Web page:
The concern raised by the media bosses in EAC about the low levels of awareness about the EAC integration process points to a faux pas and a hitch in the process. The old EAC is often said to have broken up because of the leaders' disagreements. The new EAC may fail to take off because of citizen exclusion...the same thing said differently.
To appreciate the ordinary wananchi's understanding of the integration process, two incidents may serve the purpose. During one of the meetings of the National Implementation Committee for the Common Market Protocol, one participant narrated his experience of meeting two joyous traders that had been evicted from Park Yard market Nakivubo.
The traders were jubilating, praising the Government for allocating them space on Jinja Road for their market!! The source of their joy? A huge billboard announcing the birth of the East African Common Market. The key word here was 'Common': ( as in 'common man', omuntu wa bulijjo). This market( the physical place where the billboard was) would serve all the common people in East Africa, according to their interpretation.
Another interesting thing we encountered in the course of a baseline survey on the free movement of goods within the EAC came from a mitumba shoe trader who complained of harassment at the Kenya border as he tried to cross with his merchandise. He could not understand why he was subjected to inspection and taxes, yet radio adverts were talking of trade with no taxes! Now that the media house bosses have realised this lacuna, the buck stops with them. The majority newspapers in the region have only tended give us occasional story-type news about the whole process. Yet there is a lot that these media houses can and should do.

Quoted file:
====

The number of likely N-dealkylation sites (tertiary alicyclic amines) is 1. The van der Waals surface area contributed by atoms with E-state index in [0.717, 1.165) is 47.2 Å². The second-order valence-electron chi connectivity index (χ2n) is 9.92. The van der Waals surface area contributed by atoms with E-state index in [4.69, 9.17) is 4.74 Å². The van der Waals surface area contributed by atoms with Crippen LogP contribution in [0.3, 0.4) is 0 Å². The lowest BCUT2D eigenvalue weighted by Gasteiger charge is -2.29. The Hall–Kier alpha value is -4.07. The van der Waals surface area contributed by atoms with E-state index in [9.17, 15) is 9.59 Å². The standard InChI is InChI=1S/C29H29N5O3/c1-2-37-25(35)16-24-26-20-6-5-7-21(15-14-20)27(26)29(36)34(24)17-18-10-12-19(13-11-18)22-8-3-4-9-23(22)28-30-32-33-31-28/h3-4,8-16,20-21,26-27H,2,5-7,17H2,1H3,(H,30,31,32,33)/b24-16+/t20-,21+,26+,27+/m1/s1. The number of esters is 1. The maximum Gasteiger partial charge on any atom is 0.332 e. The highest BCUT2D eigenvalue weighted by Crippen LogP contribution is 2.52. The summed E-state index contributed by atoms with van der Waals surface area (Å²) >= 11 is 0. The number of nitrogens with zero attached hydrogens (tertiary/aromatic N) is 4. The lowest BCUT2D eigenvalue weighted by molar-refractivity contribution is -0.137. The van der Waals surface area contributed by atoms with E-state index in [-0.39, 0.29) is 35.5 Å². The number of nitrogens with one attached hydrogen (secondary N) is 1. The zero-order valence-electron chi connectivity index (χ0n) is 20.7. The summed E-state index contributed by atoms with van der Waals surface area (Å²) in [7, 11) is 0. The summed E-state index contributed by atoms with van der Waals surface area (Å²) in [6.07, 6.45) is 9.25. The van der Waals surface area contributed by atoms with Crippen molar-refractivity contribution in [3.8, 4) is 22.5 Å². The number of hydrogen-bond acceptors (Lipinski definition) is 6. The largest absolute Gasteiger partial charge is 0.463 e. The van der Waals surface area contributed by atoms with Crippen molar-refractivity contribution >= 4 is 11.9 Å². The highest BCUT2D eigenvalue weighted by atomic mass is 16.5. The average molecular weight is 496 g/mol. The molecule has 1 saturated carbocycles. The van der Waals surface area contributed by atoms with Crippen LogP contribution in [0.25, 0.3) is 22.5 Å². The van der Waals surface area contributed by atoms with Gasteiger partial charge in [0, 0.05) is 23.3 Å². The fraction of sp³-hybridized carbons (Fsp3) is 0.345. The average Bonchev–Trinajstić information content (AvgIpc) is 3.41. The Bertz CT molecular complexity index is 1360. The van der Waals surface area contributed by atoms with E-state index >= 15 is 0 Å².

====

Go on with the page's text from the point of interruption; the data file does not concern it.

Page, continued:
The questions and comments raised by Public Relations Officers from various ministries, departments and agencies during one EAC media meeting betrayed this lacuna even further.
For starters, the media houses owe it to Ugandans and East Africans to have to take up matters EAC as a special project in their editorial plans. A periodic pull-out, the way we have the various products for each reader category would give the process a great of good. This would highlight such issues as simplified and dissected protocols and their implications, tracking the implementation progress et al.
Even simplified translations into key vernaculars, for print and electronic media. The only translation initiative I have seen was an initiative by a Women's organisation, seeking to translate the simplified Common Market Protocol into Kiswahili for the cross-border women traders.
Media bosses, over to you. You owe it to us and you have the means to deliver it.
The writer is an independent consultant on socio economic and political issues